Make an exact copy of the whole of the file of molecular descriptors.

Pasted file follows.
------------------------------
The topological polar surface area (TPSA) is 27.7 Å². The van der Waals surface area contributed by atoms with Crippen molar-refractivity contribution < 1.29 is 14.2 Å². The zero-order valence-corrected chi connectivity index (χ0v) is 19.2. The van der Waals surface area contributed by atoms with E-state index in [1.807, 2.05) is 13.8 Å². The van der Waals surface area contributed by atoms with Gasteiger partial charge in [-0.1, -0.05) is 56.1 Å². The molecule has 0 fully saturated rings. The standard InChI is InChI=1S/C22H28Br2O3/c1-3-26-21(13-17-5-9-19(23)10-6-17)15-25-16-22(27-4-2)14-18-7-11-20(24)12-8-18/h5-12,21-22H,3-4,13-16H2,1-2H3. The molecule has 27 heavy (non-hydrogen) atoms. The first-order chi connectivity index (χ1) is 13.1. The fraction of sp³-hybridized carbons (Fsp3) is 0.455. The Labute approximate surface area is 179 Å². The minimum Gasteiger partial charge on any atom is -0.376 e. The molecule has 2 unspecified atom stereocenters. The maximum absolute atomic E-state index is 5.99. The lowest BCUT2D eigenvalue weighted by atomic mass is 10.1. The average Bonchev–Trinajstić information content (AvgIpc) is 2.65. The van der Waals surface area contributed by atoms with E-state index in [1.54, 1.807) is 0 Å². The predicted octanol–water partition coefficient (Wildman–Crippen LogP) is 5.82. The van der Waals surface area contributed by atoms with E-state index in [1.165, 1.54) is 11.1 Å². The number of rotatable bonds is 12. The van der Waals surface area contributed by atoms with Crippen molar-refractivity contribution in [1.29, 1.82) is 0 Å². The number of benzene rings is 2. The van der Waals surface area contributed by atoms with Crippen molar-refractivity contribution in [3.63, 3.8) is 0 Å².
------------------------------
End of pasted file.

The topological polar surface area (TPSA) is 27.7 Å². The van der Waals surface area contributed by atoms with Crippen molar-refractivity contribution < 1.29 is 14.2 Å². The zero-order valence-corrected chi connectivity index (χ0v) is 19.2. The van der Waals surface area contributed by atoms with E-state index in [1.807, 2.05) is 13.8 Å². The van der Waals surface area contributed by atoms with Gasteiger partial charge in [-0.1, -0.05) is 56.1 Å². The molecule has 0 fully saturated rings. The standard InChI is InChI=1S/C22H28Br2O3/c1-3-26-21(13-17-5-9-19(23)10-6-17)15-25-16-22(27-4-2)14-18-7-11-20(24)12-8-18/h5-12,21-22H,3-4,13-16H2,1-2H3. The molecule has 27 heavy (non-hydrogen) atoms. The first-order chi connectivity index (χ1) is 13.1. The fraction of sp³-hybridized carbons (Fsp3) is 0.455. The Labute approximate surface area is 179 Å². The minimum Gasteiger partial charge on any atom is -0.376 e. The molecule has 2 unspecified atom stereocenters. The maximum absolute atomic E-state index is 5.99. The lowest BCUT2D eigenvalue weighted by atomic mass is 10.1. The average Bonchev–Trinajstić information content (AvgIpc) is 2.65. The van der Waals surface area contributed by atoms with E-state index in [1.54, 1.807) is 0 Å². The predicted octanol–water partition coefficient (Wildman–Crippen LogP) is 5.82. The van der Waals surface area contributed by atoms with E-state index in [1.165, 1.54) is 11.1 Å². The number of rotatable bonds is 12. The van der Waals surface area contributed by atoms with Crippen molar-refractivity contribution in [1.29, 1.82) is 0 Å². The number of benzene rings is 2. The van der Waals surface area contributed by atoms with Crippen molar-refractivity contribution in [3.63, 3.8) is 0 Å².